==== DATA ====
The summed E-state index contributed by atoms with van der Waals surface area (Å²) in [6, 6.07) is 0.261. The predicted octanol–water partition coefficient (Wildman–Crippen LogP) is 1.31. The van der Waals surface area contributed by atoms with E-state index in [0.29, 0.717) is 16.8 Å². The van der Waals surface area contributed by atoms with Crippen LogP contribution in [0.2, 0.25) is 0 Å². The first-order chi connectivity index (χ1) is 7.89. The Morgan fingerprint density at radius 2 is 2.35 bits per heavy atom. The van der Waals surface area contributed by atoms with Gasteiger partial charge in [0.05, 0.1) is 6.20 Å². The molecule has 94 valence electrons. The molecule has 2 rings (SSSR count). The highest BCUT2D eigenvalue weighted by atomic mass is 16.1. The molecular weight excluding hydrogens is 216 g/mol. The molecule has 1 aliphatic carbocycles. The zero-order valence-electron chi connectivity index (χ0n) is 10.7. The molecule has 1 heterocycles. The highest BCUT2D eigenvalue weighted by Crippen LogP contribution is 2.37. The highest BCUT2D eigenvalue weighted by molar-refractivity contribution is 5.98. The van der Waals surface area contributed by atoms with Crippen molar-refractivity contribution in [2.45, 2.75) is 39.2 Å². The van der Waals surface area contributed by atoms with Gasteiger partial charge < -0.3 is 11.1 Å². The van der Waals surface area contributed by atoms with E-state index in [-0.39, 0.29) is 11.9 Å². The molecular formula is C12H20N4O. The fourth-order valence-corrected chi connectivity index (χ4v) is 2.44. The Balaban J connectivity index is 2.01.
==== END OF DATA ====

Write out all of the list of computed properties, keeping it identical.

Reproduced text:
The summed E-state index contributed by atoms with van der Waals surface area (Å²) in [6, 6.07) is 0.261. The predicted octanol–water partition coefficient (Wildman–Crippen LogP) is 1.31. The van der Waals surface area contributed by atoms with E-state index in [0.29, 0.717) is 16.8 Å². The van der Waals surface area contributed by atoms with Crippen LogP contribution in [0.2, 0.25) is 0 Å². The first-order chi connectivity index (χ1) is 7.89. The Morgan fingerprint density at radius 2 is 2.35 bits per heavy atom. The van der Waals surface area contributed by atoms with Gasteiger partial charge in [0.05, 0.1) is 6.20 Å². The molecule has 94 valence electrons. The molecule has 2 rings (SSSR count). The highest BCUT2D eigenvalue weighted by atomic mass is 16.1. The molecular weight excluding hydrogens is 216 g/mol. The molecule has 1 aliphatic carbocycles. The zero-order valence-electron chi connectivity index (χ0n) is 10.7. The molecule has 1 heterocycles. The highest BCUT2D eigenvalue weighted by Crippen LogP contribution is 2.37. The highest BCUT2D eigenvalue weighted by molar-refractivity contribution is 5.98. The van der Waals surface area contributed by atoms with Crippen molar-refractivity contribution in [2.45, 2.75) is 39.2 Å². The van der Waals surface area contributed by atoms with Gasteiger partial charge < -0.3 is 11.1 Å². The van der Waals surface area contributed by atoms with E-state index in [-0.39, 0.29) is 11.9 Å². The molecular formula is C12H20N4O. The fourth-order valence-corrected chi connectivity index (χ4v) is 2.44. The Balaban J connectivity index is 2.01.